Imagine you were brought to the United States as an infant or a young child. You studied and worked hard while attending American schools and learned to read and write in English along with your peers. Like them, this country is the only home you know, and you may not even know you’re undocumented until it’s time to apply to college.

Now, imagine reading an acceptance letter to the college of your dreams, only to realize your undocumented status disqualifies you from in-state tuition, making it nearly impossible to afford college.


Unfortunately, this is the harsh reality for tens of thousands of DREAMers who graduate from American high schools every year.  By no fault of their own, these hardworking, dedicated students have an added obstacle to a college degree, and it’s past time for us to provide all of them with a path to affordable education.

Nineteen states, including Washington and Colorado, have already passed laws banning discrimination against undocumented students when it comes to in-state tuition. These states treat these defacto Americans the same as their friends and classmates, but unfortunately, students in 31 other states are still forced to pay expensive, out-of-state tuition to attend their own state universities.

In many cases, the difference between in-state and out-of-state tuition is the difference between attending college or foregoing higher education and moving straight into the workforce.  On average, in-state tuition at public, four-year colleges is $8,893, far less than the average out-of-state tuition rate of $22,203.  So, despite the proven, long-term economic benefits of a college degree, the up-front costs of out-of-state tuition are often too much to bear.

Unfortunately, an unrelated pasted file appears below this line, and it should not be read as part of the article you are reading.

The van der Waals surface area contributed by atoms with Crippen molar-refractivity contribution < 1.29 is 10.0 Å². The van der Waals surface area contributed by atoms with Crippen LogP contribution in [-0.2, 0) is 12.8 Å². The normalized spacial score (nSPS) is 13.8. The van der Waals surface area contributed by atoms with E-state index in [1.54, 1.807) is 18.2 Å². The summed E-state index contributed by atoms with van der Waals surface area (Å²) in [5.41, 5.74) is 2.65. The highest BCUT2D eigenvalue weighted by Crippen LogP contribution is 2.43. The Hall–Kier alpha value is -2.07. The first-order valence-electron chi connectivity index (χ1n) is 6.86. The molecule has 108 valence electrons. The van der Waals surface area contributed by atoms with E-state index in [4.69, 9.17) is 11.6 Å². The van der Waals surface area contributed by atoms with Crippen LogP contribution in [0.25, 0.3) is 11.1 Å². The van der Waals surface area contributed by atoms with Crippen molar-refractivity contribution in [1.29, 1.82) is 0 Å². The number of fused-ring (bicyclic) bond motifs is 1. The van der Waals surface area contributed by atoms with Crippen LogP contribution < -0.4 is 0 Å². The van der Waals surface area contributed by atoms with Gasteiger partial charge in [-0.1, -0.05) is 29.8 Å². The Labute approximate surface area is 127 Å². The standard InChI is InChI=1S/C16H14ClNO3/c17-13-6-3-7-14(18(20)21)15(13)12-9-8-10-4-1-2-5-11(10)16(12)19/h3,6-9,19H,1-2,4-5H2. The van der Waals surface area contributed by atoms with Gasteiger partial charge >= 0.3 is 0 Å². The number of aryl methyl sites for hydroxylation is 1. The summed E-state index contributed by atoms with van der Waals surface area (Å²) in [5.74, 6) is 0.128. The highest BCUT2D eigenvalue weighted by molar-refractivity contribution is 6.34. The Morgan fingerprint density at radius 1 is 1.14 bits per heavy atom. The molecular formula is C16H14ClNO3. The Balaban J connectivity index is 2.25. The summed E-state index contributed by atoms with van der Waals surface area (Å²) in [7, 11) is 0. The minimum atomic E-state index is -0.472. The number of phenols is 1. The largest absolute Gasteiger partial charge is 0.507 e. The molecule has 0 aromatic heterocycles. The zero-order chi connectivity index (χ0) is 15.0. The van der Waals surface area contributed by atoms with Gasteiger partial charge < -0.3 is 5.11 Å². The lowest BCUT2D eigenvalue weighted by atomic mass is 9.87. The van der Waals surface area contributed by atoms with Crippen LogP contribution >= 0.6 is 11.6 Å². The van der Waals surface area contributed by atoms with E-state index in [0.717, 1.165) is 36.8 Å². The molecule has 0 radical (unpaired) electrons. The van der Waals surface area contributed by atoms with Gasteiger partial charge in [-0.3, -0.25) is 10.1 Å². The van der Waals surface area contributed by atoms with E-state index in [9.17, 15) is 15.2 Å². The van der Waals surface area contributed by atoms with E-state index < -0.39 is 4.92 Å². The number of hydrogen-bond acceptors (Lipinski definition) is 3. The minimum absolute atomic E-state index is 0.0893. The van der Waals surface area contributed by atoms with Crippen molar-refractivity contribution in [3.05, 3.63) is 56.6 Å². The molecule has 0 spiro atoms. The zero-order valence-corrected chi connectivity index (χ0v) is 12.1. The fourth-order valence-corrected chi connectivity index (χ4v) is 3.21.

We believe all qualified students should have an equal opportunity to pursue higher education, regardless of their immigration status. That’s why this week, we are introducing the Investing in States To Achieve Tuition Equity (IN-STATE) Act of 2014, which provides incentives for states to offer in-state tuition and need-based aid for DREAMers. The bill creates the American Dream Grant program, offering $750 million in need-based student financial aid to states that set equitable in-state tuition rates and offer financial aid to undocumented students.

Over the last decade, the cost of a college degree has skyrocketed, and average annual costs at public colleges and universities have increased by more than 100 percent.  The American Dream Grants established by our legislation would supplement existing state financial aid funding for all students and help ensure that states continue to invest in their higher education systems and pass along cost savings to students.

In addition to the difference that affordable tuition makes for students, we’ve already seen that states benefit from equitable tuition policies, too.  By allowing all qualified students to access higher education, states can invest in thousands of additional students every year who are able to pursue their dreams, start a career, and contribute to their local economies.

Supporting undocumented students is only part of the solution to fixing our broken immigration system, but until Congress provides a path to citizenship for 11 million immigrants living in the shadows, we owe undocumented students a fair chance to succeed.

Murray is the senior senator from Washington, serving since 1993. She is chairman of the Budget Committee and also sits on the Appropriations; the Health, Education, Labor and Pensions; the Rules and Administration; and the Veterans Affairs committees. Polis has represented Colorado's 2nd Congressional District since 2009. He sits on the Education and the Workforce and the Rules committees.